Beth Pinsker: As crypto losses and exchange failures mount, here’s how tax experts say to make the best of it


Cryptocurrency minted many paper millionaires in the past few years as it has grown to a global market value of more than $800 billion.

But digital currencies also left quite a few busted as the bottom has fallen out this year.

The IRS has a balm to take some of the sting out of investing losses by allowing taxpayers to net them against capital gains and carry forward $3,000 per year in extra losses, as is the case with stocks and bonds.

Still, there are complications in using this kind of tax-loss strategy with crypto, especially if your holdings have evaporated in a theft or the failure of an exchange. or lender. Sam Bankman-Fried’s FTX filed for bankruptcy this month, the most high-profile of the string of failures this year, and crypto lender BlockFi filed on Monday.

Not the least of the tax hitches is that crypto investors tend to be strong believers and aren’t necessarily interested in selling, especially at a loss. (A well-known mantra is “hold on for dear life.”) Another is that claiming losses means logging holdings on a tax form, and that goes against decentralized finance thinking altogether. 

“Psychologically, crypto and taxation make no sense together, that’s why people don’t get it,” says Adam Markowitz, a tax professional based in Florida who has developed an interest in cryptocurrency issues. 

For the past several tax seasons, Markowitz has had trouble getting clients to adequately report their crypto positions on their taxes, as is required.

“They just think it’s the big, bad IRS, and they’ll get an audit. But it’s not like that. Every time I have somebody fight with me, I say, ‘You better hope the IRS doesn’t figure out how to scrape the blockchain,” Markowitz says. 

Losses can be a tax advantage

Your ability to take a loss on any investment depends on your cost basis. Even though your holdings may have lost ground, you could still have gain on them if you bought low enough.

For crypto, if you bought before the end of 2020, that’s probably the case for you. Bitcoin

was around $16,000 then and now, with a huge amount of volatility in between. If you jumped in during the frenzy of the past two years, you are likely in a loss situation. 

If that’s the case, there’s a loophole in the tax code that hasn’t yet been stopped by legislation, which means you can sell crypto at a loss and claim the deduction, then buy back the same holding. With an equity investment, that would violate the wash-sale rule, which prevents you from claiming the tax loss if you buy a substantially similar investment in the 30 days before or after the sale.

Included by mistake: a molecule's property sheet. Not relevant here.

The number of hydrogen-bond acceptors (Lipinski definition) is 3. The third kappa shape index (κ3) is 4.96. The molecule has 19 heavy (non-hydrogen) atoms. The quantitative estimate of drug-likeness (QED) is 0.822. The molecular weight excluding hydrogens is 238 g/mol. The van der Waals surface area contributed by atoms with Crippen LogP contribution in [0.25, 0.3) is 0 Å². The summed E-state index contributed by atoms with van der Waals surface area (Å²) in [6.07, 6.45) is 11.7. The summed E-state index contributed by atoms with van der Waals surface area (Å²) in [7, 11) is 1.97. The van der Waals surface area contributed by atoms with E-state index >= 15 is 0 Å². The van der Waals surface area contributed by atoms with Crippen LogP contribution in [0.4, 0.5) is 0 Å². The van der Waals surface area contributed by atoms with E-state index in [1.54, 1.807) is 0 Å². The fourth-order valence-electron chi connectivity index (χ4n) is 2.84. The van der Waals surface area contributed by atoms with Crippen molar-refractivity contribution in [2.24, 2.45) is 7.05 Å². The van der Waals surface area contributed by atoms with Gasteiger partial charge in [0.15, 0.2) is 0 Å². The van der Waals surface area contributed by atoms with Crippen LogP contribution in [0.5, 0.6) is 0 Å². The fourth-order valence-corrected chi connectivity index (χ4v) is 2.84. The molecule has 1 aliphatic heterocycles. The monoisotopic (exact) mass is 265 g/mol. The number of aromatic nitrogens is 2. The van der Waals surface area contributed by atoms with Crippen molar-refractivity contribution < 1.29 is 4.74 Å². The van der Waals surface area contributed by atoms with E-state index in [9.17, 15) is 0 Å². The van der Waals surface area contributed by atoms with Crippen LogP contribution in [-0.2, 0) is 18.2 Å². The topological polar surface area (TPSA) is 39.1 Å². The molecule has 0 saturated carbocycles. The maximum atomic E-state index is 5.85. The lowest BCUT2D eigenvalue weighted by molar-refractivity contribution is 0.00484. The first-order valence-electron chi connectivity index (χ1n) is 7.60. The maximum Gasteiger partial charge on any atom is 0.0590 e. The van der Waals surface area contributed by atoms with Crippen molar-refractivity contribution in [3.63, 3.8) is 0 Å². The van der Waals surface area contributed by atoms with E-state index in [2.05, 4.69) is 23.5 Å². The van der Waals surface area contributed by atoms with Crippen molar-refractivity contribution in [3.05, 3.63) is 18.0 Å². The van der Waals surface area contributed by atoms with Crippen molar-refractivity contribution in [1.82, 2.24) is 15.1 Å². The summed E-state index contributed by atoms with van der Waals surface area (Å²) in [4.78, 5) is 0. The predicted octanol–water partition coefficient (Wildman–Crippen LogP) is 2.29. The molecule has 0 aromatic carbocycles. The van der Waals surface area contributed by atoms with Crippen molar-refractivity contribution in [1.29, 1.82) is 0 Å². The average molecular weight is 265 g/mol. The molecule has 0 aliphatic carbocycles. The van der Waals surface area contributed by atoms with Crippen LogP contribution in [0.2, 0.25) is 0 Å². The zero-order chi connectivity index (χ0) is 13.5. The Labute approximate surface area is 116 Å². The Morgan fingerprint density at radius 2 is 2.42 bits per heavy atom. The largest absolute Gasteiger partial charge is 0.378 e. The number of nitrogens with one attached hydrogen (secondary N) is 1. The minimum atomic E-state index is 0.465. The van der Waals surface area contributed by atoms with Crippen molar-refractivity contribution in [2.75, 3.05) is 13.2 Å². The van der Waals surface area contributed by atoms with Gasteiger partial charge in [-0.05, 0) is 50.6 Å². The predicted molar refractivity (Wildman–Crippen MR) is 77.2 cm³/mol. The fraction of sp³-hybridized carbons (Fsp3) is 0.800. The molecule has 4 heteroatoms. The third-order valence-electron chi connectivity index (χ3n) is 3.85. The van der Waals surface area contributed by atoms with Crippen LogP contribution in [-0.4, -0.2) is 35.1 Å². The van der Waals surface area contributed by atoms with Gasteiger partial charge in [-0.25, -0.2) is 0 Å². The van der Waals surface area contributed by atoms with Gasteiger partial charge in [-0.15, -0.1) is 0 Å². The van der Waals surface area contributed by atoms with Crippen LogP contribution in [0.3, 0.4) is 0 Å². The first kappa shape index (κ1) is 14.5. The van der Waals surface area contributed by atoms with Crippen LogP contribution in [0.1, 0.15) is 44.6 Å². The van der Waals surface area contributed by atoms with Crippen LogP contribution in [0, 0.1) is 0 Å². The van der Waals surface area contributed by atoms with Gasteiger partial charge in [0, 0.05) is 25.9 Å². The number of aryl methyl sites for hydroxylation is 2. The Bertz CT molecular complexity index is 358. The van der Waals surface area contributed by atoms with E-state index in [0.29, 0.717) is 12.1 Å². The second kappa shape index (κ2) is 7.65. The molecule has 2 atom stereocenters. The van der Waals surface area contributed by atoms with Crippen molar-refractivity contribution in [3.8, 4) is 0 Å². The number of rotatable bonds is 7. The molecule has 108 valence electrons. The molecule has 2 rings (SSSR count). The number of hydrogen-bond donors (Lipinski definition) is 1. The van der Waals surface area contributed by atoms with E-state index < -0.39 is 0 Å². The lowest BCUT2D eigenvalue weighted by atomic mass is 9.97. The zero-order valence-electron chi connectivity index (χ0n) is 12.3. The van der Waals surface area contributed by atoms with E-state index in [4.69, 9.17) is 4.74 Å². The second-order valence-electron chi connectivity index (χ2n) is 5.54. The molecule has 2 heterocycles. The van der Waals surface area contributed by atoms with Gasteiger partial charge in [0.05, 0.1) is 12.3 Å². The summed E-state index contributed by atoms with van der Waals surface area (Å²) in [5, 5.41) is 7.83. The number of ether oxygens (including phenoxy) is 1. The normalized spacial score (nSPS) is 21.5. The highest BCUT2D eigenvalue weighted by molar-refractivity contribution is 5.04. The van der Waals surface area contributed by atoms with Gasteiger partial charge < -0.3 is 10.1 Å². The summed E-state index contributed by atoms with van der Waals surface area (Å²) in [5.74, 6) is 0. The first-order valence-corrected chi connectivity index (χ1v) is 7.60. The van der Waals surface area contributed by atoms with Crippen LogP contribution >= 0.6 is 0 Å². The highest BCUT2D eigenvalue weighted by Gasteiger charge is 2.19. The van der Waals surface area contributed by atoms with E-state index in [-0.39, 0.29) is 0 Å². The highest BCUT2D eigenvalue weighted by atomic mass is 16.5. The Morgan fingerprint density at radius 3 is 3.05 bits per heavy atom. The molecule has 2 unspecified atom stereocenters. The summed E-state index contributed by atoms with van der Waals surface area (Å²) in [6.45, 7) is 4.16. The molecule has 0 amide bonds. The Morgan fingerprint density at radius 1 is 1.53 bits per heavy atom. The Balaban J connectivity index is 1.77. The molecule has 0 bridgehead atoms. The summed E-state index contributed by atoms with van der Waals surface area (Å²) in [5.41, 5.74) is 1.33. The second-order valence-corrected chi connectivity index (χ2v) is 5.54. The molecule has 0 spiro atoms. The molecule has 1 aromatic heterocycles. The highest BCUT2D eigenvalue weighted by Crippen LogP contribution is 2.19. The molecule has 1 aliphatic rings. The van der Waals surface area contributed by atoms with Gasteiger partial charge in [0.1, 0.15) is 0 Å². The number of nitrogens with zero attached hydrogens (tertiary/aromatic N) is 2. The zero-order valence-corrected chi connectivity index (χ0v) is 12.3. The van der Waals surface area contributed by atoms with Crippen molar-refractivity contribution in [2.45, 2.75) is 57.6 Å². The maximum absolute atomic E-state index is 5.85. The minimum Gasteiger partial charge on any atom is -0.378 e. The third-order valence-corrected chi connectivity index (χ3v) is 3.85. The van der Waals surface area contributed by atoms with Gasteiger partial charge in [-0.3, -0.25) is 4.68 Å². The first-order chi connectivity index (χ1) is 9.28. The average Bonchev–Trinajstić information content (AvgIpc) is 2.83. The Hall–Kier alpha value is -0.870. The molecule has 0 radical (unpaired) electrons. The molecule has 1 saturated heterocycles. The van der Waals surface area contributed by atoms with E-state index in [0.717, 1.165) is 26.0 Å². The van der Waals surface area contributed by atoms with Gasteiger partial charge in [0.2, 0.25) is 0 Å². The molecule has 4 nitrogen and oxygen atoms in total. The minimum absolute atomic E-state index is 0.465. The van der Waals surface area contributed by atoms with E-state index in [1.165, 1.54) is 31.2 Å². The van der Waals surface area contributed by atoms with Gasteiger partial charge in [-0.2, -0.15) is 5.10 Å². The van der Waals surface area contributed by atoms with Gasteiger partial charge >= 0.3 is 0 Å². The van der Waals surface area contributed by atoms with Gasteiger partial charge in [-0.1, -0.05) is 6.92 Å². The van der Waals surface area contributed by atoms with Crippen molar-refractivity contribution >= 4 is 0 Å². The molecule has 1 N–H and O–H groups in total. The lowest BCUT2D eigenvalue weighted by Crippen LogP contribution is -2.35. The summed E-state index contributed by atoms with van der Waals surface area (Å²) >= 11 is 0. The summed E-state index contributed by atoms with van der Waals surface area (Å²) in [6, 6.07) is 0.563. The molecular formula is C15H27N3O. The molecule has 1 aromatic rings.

“Say you bought one bitcoin at $40,000, it fell to $20,000, and you sold it and immediately bought it back. You get to book a $20,000 capital loss and nothing has changed except that you have a loss to offset gains,” says Doug Boneparth, a certified financial planner who heads Bone Fide Wealth in New York. 

A financial pro tip: Keep very good records of your crypto transactions, because most exchanges will not generate the paperwork that’s typical of traditional brokerages.

“If you do get a form, it’s not actually a tax form — it’s not submitted to the IRS,” says Markowitz. “It’s still kind of the Wild West. People tend to have many accounts with different players. And how accessible will information be for companies that have gone under?”

‘I will lose clients over this’

Capital losses from selling an investment for less than you bought it are different than if your holdings vanish in a theft or bankruptcy. So if you had holdings in any of the exchanges or crypto-related companies that failed, such as Celsius, Voyager or FTX, you might be stuck for a while. 

“It’s going to be a frustrating season. I’m going to lose clients over this, because they’ve lost money, and I won’t let them take it as a deduction,” says Markowitz. 

Markowitz himself has lost money because of an exchange failure. He hasn’t taken that as a loss on his own taxes because his understanding as a CPA is that you have to wait until the bankruptcy or legal matters are settled, and then you could claim a theft loss.

“Will I ever get my money back and a stick of gum? I don’t know. But for now, those are still my coins and I can’t sell them. So I cannot take a loss until they are no longer mine,” says Markowitz. “Call me back in two months, and it might be a different answer.”

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